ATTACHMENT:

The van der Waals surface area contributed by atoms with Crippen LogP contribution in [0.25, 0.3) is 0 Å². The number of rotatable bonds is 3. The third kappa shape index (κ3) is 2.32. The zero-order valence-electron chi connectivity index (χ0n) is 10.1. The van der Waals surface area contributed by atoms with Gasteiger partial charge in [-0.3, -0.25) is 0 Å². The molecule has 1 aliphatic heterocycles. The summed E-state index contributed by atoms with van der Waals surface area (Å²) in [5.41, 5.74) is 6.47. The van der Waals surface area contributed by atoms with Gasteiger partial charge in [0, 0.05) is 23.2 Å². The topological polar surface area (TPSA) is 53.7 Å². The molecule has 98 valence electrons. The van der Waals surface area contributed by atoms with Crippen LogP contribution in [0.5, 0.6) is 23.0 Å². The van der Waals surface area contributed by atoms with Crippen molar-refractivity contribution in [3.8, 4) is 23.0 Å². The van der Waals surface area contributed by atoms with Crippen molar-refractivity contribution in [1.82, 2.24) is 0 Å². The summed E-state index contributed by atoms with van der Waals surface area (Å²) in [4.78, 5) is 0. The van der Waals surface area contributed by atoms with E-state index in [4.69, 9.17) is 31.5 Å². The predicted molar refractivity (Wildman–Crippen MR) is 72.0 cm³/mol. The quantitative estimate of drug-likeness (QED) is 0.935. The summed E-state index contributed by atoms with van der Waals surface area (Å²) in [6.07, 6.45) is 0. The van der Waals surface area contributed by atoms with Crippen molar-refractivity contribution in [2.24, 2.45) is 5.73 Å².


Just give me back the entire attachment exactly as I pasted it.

The van der Waals surface area contributed by atoms with Crippen LogP contribution in [0.25, 0.3) is 0 Å². The number of rotatable bonds is 3. The third kappa shape index (κ3) is 2.32. The zero-order valence-electron chi connectivity index (χ0n) is 10.1. The van der Waals surface area contributed by atoms with Gasteiger partial charge in [-0.3, -0.25) is 0 Å². The molecule has 1 aliphatic heterocycles. The summed E-state index contributed by atoms with van der Waals surface area (Å²) in [5.41, 5.74) is 6.47. The van der Waals surface area contributed by atoms with Gasteiger partial charge in [0, 0.05) is 23.2 Å². The topological polar surface area (TPSA) is 53.7 Å². The molecule has 98 valence electrons. The van der Waals surface area contributed by atoms with Crippen LogP contribution in [0.5, 0.6) is 23.0 Å². The van der Waals surface area contributed by atoms with Crippen molar-refractivity contribution in [3.8, 4) is 23.0 Å². The van der Waals surface area contributed by atoms with Crippen molar-refractivity contribution in [1.82, 2.24) is 0 Å². The summed E-state index contributed by atoms with van der Waals surface area (Å²) in [4.78, 5) is 0. The van der Waals surface area contributed by atoms with E-state index in [4.69, 9.17) is 31.5 Å². The predicted molar refractivity (Wildman–Crippen MR) is 72.0 cm³/mol. The quantitative estimate of drug-likeness (QED) is 0.935. The summed E-state index contributed by atoms with van der Waals surface area (Å²) in [6.07, 6.45) is 0. The van der Waals surface area contributed by atoms with Crippen molar-refractivity contribution in [2.24, 2.45) is 5.73 Å².